States Can Now Require Online Retailers to Collect Sales Taxes

e-commerce tax


In a decision made by the Supreme Court, states can now require online retailers to collect sales taxes. The 5-4 decision, which overturns a precedent already established by Supreme Court, is expected to help boost state revenues at the expense of e-commerce sellers and consumers.

The previous rulings were had resulted in companies not collecting sales taxes on all online purchases. In the past, if a business was shipping their goods to a state where they have no physical appearance, they didn’t have to collect state sales tax. Consumers were to pay the state tax themselves if they weren’t charged, but the majority of people didn’t.

The decision was written by Justice Anthony Kennedy, who said that the prior precedents represent “a judicially created tax shelter for businesses that decide to limit their physical presence and still sell their goods and services to a state’s consumers.”

Joined by three other Justices, Chief Justice John Roberts disagreed with the decision, stating that the decision should be made by the Congress. As part of his dissent, Roberts stated the decision could take the value away of E-commerce’s “significant and vibrant part of our national economy.”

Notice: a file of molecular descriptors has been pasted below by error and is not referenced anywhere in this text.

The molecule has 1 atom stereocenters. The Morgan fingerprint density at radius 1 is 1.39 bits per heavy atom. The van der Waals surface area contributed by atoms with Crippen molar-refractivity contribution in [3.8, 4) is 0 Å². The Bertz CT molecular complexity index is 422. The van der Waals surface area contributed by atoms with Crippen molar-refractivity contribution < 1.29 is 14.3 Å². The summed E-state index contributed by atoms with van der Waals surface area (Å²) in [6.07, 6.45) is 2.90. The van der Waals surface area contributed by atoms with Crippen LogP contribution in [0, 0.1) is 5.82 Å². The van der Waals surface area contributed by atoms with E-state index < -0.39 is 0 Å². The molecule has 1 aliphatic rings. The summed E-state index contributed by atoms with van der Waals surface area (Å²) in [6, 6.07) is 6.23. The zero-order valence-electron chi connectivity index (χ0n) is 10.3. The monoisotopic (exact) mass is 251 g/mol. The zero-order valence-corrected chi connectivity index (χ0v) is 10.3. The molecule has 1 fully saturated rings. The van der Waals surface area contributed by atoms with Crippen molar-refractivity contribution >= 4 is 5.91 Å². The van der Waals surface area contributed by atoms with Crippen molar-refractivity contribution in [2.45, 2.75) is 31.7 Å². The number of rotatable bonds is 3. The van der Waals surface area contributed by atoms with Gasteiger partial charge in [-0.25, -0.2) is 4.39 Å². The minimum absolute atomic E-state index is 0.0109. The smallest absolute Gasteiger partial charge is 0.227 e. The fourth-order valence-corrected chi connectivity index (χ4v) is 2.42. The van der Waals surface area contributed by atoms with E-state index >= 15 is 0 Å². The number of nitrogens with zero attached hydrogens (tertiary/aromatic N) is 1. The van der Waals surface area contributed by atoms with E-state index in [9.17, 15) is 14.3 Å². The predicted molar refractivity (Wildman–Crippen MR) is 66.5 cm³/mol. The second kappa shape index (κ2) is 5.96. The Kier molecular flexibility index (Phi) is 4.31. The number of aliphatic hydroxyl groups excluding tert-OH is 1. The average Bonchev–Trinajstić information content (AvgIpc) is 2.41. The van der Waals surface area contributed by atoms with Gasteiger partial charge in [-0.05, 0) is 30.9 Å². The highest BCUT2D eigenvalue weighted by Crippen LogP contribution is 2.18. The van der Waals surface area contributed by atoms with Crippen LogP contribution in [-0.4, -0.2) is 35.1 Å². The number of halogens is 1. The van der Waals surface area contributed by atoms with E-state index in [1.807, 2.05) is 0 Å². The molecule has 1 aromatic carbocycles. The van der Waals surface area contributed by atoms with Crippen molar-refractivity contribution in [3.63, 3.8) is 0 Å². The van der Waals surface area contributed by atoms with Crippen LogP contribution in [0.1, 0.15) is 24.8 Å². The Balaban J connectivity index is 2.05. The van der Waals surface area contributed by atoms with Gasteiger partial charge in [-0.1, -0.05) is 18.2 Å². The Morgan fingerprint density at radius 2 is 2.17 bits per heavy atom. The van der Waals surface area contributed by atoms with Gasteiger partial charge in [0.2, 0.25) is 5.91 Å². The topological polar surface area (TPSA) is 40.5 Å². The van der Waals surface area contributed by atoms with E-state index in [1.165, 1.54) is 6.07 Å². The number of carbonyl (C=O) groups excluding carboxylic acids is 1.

Many businesses have complained for a while now that they are at a disadvantage having to charge sales tax while the online competitors do not. The states have also said that they are missing out on billions of revenue dollars due to the Supreme Court ruling made in 1992. There have been more than 40 states and the Trump Administration asking to have the 1992 decision overturned. They have said that a case involving mail order catalogs does not pertain to e-commerce.

It was in 2015 when Justice Anothony Kennedy called for a challenge to the decision.

“It is unwise to delay any longer a reconsideration of the court’s holding in Quill,” he wrote. “A case questionable even when decided, Quill now harms states to a degree far greater than could have been anticipated earlier.”

In response to Kennedy, South Dakota started the process enacted a law that required all merchants making more than $100,000 annually or 200 transactions to collect 4.5 percent sales tax. Three online retailers were sued for violating the law, including Overstock, Newegg and Wayfair.

In an audit by the Government Accountability Office, states had missed out on $13.7 billion in tax revenue in 2017.

Retailers argued that overturning the previous decisions would let states go beyond the legislation passed by South Dakota and require collection of a single sale in a state or forcing companies to comply retroactively. Retailers also argued that Congress could implement national instead of the companies having to deal with requirements that they state are 12,000 taxing jurisdictions nationwide.

Ultimately, the decision was made in the South Dakota v Wayfair case to allow states to collect taxes on online purchase. Since the decision was made Thursday morning, the stock of online retailers Amazon, Wayfair and Overstock dropped quickly.